Indeed, the low-power advocates have assembled a mighty lobby, taking full advantage of today's technology--e-mail and Web sites--to spread the gospel. In the low-power camp are radio "pirates"--operators of illegal, unlicensed radio stations--and they know their guerrilla tactics. Low-power advocates have acquired NAB documents and posted them on Web sites. "Read the lies and propaganda from the National Association of Broadcasters," reads the Web site of Beat Radio, a Minnesota pirate station shut down by the FCC (it maintains an Internet presence). The low-power advocates have assembled some starpower as well, enlisting rockers Bonnie Raitt and Indigo Girls to their cause.

The NAB responded with battle tactics of its own, calling on its longtime relations with members of Congress. The NAB mailed letters to every member, telling them that low-power stations will disrupt existing service in their home districts. Further, the NAB assembled a low-power "Action Plan and Resource Kit," which instructed its members to file low-power comments with the FCC, to lobby their members of Congress and to submit editorial columns to their local newspapers (a sample was included).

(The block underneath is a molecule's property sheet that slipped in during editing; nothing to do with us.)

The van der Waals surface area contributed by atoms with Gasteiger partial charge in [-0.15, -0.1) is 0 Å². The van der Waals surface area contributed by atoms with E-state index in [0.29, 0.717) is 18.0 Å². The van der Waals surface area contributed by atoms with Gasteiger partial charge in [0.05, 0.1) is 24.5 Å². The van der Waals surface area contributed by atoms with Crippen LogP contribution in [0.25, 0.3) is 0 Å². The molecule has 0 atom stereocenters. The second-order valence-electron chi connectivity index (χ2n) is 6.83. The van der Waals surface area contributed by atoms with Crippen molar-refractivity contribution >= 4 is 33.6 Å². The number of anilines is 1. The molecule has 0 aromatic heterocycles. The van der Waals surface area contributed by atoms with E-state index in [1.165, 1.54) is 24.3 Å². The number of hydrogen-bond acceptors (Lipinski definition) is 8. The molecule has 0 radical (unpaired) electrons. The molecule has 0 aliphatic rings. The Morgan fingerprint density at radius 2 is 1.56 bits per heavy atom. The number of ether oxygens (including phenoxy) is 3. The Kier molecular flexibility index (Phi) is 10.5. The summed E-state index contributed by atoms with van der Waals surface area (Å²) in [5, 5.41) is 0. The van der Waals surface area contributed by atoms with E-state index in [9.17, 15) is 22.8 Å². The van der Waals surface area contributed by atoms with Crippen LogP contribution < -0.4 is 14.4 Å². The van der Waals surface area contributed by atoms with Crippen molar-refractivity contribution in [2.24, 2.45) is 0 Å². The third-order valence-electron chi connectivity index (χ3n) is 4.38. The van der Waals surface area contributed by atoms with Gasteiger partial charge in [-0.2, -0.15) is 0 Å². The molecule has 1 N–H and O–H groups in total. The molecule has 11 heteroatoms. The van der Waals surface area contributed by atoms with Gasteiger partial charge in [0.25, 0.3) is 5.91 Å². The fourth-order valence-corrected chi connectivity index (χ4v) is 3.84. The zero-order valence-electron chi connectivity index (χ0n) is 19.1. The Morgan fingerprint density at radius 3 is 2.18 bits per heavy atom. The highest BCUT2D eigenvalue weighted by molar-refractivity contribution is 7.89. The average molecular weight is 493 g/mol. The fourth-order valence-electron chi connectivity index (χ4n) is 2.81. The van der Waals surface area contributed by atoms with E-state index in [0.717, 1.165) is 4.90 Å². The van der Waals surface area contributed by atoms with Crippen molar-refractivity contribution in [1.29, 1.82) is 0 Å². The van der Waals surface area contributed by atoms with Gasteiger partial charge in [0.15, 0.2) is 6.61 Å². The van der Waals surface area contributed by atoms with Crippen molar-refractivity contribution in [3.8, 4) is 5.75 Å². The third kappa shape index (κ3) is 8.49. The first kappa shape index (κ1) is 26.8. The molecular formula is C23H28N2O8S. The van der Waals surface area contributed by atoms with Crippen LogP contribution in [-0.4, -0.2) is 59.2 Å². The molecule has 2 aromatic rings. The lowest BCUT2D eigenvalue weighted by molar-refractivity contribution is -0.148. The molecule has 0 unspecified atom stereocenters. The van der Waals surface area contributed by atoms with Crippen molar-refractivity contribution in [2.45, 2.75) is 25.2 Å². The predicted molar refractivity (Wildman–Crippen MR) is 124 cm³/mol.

Rep. Michael Oxley (R-Ohio) became the big broadcasters' best friend and low-power advocates' whipping boy when he introduced legislation in November that would outlaw the establishment of low-power radio. Oxley says he sponsored the bill at the request of radio stations in his home district--not the NAB--and has disagreed with the NAB numerous times.

But low-power advocates look at the political donations Oxley received in 1997-98--$2,800 from media giant Viacom and $2,000 from the NAB--and paint him as a friend of Big Broadcasting. Oxley shrugs off the criticism, saying "that's the usual drill" in Washington and calls NAB President Fritts "a good friend."

Despite the phrasing of his bill, Oxley says it was not intended to prevent low-power FM from ever happening, but was a way to "throw light on the process and basically keep the FCC honest."

Despite the heavy lobbying effort, the NAB could not prevent today's vote. And low-power advocates consider that a huge victory.

"This demonstrates that, in the advocacy fight, the Internet and e-mail are forever changing lobbying," says Michael Bracy, a Washington lawyer who is the executive director of the Low Power Radio Coalition, the clearinghouse for low-power advocates. "This would have been a slam-dunk for the NAB five years ago."